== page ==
Starting to Samba

Originally published on SBS.

Last year, a video posted by a Melbourne dance school popped up on my Instagram. It featured a group of beautiful women dancing a style I’d never seen.

It was Brazilian samba no pé (samba “on the feet”), which is danced individually as opposed to with a partner. It looked ridiculously fun – energetic and powerful yet feminine. I signed up for a beginner’s class.

I’ve danced from a young age, but continuing as I’ve gotten older has proven tricky. As an adult, there aren’t many opportunities to put on a tutu and dance “The Nutcracker”. Could these samba classes be the outlet I was looking for?

First-time dance classes can be difficult as you inevitably trip over your feet and wear a deer-in-the-headlights expression, drawing stares from the other participants.

At the start of my first samba class, the teacher, Sophie, explained the structure of the lesson and outlined some reasonable expectations. Walk before you run (or dance) was the main message.

The class started with some on-the-spot steps. Sophie emphasised using the bend in your knees to drive your hips from side to side. She told us to relax and “let the butt cheeks fly” – or the bunda fly – to use the Portuguese term. Absolutely no tensing the bunda. This is the key to samba.

The drills increased in difficulty, moving to travelling steps. The class finished with a choreographic sequence. For a first class, I was surprised at how much I enjoyed it.

During my samba journey, I’ve been reminded that you can learn anything if you have a fantastic teacher. This has been a major factor in me continuing samba.

As the classes went on, my enjoyment extended beyond the physical exercise. I’ve learnt how to say key samba steps in Portuguese, thanks to the quick language lessons Sophie integrates into class.

I’ve also begun to learn more about Brazilian dance culture. I’ve learnt that samba derives from Portugal’s colonisation of African states in the 1500s; the dance form emerged from traditional dances and religious practices of West African slaves taken to Brazil.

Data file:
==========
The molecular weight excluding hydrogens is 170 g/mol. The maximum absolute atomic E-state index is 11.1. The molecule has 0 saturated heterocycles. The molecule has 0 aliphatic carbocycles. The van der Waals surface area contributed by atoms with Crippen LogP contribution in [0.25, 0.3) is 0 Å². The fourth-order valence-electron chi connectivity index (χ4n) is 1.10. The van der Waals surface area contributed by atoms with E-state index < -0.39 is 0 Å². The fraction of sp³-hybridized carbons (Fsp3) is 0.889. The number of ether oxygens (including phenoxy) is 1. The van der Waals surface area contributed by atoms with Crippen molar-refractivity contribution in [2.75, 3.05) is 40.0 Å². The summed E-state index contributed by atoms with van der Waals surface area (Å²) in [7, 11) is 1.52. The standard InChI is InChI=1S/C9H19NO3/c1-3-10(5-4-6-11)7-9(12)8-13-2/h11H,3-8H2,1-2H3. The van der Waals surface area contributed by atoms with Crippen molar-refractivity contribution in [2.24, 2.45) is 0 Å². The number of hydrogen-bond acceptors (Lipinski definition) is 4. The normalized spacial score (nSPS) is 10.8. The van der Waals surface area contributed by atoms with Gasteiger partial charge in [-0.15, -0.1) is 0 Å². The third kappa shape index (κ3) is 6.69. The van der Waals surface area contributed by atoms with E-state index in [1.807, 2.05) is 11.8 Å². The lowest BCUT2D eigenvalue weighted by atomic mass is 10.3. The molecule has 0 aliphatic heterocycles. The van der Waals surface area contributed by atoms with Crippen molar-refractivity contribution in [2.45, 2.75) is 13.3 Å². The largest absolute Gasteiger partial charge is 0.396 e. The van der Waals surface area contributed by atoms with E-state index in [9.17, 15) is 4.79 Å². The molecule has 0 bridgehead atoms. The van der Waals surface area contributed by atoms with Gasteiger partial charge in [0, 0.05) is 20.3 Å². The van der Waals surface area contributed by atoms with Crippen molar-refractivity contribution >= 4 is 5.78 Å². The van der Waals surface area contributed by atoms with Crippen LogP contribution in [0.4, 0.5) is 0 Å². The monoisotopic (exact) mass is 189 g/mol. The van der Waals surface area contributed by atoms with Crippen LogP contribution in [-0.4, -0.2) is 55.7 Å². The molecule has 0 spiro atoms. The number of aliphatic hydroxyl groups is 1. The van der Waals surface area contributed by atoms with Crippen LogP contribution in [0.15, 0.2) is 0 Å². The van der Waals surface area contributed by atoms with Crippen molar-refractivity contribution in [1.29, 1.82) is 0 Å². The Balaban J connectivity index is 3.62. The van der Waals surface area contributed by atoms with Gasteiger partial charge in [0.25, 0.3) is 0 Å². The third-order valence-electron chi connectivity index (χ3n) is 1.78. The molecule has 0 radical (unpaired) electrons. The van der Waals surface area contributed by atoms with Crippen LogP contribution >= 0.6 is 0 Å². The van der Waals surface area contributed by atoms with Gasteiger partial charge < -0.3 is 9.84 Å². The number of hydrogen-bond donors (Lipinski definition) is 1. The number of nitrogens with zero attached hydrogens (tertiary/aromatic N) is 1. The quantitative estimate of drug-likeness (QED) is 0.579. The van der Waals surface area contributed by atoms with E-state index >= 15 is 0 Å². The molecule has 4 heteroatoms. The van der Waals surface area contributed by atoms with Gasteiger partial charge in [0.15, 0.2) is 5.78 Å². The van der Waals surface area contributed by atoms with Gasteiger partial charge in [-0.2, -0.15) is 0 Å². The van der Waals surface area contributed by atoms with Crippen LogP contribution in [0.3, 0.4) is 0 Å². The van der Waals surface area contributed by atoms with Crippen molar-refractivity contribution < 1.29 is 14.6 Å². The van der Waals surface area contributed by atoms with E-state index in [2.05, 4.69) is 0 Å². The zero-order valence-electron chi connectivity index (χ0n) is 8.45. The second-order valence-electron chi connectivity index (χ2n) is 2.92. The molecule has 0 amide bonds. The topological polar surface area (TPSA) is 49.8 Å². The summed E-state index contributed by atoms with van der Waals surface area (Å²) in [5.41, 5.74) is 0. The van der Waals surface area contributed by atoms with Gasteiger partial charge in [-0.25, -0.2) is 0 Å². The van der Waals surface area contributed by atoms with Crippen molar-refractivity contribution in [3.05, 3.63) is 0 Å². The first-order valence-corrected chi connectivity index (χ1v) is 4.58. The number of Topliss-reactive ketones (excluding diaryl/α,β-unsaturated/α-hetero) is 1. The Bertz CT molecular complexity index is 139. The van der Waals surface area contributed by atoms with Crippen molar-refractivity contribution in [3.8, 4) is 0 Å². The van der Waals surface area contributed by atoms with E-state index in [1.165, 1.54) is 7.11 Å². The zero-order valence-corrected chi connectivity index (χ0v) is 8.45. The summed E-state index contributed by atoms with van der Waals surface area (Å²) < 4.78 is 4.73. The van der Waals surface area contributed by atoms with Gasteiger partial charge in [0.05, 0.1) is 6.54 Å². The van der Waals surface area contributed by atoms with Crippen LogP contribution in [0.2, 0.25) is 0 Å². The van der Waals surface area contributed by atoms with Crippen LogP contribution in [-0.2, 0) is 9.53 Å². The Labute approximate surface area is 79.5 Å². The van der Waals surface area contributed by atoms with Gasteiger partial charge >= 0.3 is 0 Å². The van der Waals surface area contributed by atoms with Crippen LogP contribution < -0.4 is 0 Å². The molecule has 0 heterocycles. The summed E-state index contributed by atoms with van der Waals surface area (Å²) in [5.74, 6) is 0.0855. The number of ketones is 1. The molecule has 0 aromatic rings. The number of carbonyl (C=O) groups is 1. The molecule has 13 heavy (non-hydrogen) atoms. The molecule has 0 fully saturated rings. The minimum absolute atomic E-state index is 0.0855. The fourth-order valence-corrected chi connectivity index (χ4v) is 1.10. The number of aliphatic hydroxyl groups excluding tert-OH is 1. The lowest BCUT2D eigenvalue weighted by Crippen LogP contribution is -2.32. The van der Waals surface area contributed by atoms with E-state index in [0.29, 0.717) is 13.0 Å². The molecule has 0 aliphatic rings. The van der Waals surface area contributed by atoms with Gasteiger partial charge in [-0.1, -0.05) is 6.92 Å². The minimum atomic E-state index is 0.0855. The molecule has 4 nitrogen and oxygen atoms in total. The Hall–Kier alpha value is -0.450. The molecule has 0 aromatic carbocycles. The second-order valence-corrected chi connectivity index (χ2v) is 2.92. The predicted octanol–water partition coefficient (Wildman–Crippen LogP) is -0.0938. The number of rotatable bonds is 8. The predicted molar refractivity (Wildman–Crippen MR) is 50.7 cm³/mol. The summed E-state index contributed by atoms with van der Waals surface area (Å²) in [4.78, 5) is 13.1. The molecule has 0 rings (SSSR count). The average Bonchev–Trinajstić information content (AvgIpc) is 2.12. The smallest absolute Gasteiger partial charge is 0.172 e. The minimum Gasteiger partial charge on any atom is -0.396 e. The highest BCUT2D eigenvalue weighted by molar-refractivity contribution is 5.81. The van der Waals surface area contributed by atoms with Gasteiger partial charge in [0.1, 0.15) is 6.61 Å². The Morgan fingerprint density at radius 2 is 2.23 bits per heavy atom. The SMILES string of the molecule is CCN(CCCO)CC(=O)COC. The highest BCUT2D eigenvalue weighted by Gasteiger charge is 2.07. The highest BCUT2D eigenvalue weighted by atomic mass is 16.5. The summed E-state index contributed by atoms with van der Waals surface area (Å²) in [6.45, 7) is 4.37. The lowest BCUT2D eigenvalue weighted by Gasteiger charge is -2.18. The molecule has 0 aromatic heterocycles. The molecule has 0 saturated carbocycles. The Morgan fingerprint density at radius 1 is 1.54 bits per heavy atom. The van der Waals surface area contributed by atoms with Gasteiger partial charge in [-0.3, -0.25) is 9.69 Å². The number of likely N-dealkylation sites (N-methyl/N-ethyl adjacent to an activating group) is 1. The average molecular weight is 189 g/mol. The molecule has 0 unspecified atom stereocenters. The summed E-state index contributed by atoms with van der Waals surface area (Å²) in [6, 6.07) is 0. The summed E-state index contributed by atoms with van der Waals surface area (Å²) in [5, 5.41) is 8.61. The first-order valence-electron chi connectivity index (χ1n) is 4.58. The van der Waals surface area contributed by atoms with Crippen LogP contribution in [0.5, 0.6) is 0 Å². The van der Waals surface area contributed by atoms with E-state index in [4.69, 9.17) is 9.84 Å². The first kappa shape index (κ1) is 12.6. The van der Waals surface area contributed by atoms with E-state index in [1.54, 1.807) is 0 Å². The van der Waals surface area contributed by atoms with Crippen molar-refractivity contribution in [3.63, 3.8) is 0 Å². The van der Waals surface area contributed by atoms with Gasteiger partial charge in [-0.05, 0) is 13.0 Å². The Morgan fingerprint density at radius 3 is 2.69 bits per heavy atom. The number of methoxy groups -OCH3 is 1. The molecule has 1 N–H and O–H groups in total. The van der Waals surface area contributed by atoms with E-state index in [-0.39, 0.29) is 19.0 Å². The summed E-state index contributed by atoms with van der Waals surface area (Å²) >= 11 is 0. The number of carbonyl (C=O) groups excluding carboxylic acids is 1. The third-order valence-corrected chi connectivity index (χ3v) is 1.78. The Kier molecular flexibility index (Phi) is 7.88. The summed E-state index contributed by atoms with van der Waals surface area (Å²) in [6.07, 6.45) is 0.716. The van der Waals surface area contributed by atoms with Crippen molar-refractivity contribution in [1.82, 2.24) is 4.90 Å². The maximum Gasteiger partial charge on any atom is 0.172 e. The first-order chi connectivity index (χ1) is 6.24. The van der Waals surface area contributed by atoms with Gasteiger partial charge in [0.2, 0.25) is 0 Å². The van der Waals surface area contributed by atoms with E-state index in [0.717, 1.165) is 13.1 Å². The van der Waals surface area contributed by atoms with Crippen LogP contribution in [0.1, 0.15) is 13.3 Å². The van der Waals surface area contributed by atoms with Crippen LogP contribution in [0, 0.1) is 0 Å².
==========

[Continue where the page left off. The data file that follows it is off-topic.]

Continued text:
Throughout the past century, samba has morphed into a symbol of national pride. It’s now seen as a celebration of Brazil’s mixed-race landscape and a symbol of unity, with people of all races engaging in the dance form.

Although Brazilian samba is about having fun, there’s a real respect for technique and discipline. Experienced dancers know how to walk the line between flaunting and modesty. There’s a focus on great posture and “presenting” through elegant poses, with arms elegantly extended outward or upward. But when doing the actual samba steps, the inner thighs should stay reasonably close together. Dancing big, wide steps in a G-string (as dancers in Brazil often do) could show areas you don’t necessarily want to show.

At Carnaval in Rio de Janeiro, dancers from all over Brazil and the world unite to samba in the streets to the complex beats of enormous percussion bands. Considered one of the most epic parties on earth, Carnaval runs for a week just before Lent in the Catholic calendar (usually between February and April), drawing about two million people to Rio’s streets every day.

I’ve discovered plenty of other bonuses since taking up samba. I’m more in touch with my body and feel excited about what it’s able to learn.

I’ve long known the value of having hobbies or starting new ones as we get older. As someone who has seen a loved one live with dementia, I’m keen to reduce my risk of developing it. A 21-year study led by the Albert Einstein College of Medicine in New York found aging adults who regularly danced in a group had a 76 per cent reduced risk of developing dementia. Dancing had the greatest risk reduction of the 17 activities studied, which included reading, walking, swimming, doing crossword puzzles, playing cards, playing musical instruments, tennis and golf.

Back to the bunda. It has never been a goal of mine to travel to Rio, don large wings and a sparkly bikini and samba in the streets with careless abandon. But who knows? It just might happen one day.

Featured image: samba teacher Sophie Contreras, director of Fisica Dance school in Melbourne.

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